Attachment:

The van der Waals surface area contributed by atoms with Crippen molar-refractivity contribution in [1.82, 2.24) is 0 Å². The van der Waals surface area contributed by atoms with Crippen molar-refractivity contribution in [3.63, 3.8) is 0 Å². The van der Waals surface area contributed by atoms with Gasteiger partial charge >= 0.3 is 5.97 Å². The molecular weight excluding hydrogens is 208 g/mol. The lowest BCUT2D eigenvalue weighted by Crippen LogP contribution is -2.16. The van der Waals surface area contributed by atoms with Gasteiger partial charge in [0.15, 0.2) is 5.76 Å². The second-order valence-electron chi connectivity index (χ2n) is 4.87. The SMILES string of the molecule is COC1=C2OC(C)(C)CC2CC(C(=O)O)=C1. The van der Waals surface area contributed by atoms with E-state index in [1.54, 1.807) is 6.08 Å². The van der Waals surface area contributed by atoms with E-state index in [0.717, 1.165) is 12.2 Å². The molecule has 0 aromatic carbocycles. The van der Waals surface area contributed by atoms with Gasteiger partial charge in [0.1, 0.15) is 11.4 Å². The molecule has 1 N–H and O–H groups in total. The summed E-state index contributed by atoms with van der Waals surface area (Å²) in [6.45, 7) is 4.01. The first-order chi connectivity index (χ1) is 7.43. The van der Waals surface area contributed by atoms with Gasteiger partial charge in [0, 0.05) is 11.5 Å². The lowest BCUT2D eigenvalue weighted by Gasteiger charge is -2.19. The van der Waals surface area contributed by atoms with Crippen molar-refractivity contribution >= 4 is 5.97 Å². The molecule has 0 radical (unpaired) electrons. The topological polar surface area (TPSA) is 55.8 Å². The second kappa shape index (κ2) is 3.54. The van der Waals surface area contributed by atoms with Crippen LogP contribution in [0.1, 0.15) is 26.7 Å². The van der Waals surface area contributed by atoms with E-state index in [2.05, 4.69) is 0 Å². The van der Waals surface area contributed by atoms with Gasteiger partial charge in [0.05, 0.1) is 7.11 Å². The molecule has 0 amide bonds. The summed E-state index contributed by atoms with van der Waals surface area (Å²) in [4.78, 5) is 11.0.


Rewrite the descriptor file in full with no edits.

The van der Waals surface area contributed by atoms with Crippen molar-refractivity contribution in [1.82, 2.24) is 0 Å². The van der Waals surface area contributed by atoms with Crippen molar-refractivity contribution in [3.63, 3.8) is 0 Å². The van der Waals surface area contributed by atoms with Gasteiger partial charge >= 0.3 is 5.97 Å². The molecular weight excluding hydrogens is 208 g/mol. The lowest BCUT2D eigenvalue weighted by Crippen LogP contribution is -2.16. The van der Waals surface area contributed by atoms with Gasteiger partial charge in [0.15, 0.2) is 5.76 Å². The second-order valence-electron chi connectivity index (χ2n) is 4.87. The SMILES string of the molecule is COC1=C2OC(C)(C)CC2CC(C(=O)O)=C1. The van der Waals surface area contributed by atoms with E-state index in [1.54, 1.807) is 6.08 Å². The van der Waals surface area contributed by atoms with E-state index in [0.717, 1.165) is 12.2 Å². The molecule has 0 aromatic carbocycles. The van der Waals surface area contributed by atoms with Gasteiger partial charge in [0.1, 0.15) is 11.4 Å². The molecule has 1 N–H and O–H groups in total. The summed E-state index contributed by atoms with van der Waals surface area (Å²) in [6.45, 7) is 4.01. The first-order chi connectivity index (χ1) is 7.43. The van der Waals surface area contributed by atoms with Gasteiger partial charge in [0, 0.05) is 11.5 Å². The lowest BCUT2D eigenvalue weighted by Gasteiger charge is -2.19. The van der Waals surface area contributed by atoms with Crippen molar-refractivity contribution >= 4 is 5.97 Å². The molecule has 0 radical (unpaired) electrons. The topological polar surface area (TPSA) is 55.8 Å². The second kappa shape index (κ2) is 3.54. The van der Waals surface area contributed by atoms with Crippen LogP contribution in [0.1, 0.15) is 26.7 Å². The van der Waals surface area contributed by atoms with E-state index in [2.05, 4.69) is 0 Å². The van der Waals surface area contributed by atoms with Gasteiger partial charge in [0.05, 0.1) is 7.11 Å². The molecule has 0 amide bonds. The summed E-state index contributed by atoms with van der Waals surface area (Å²) in [4.78, 5) is 11.0.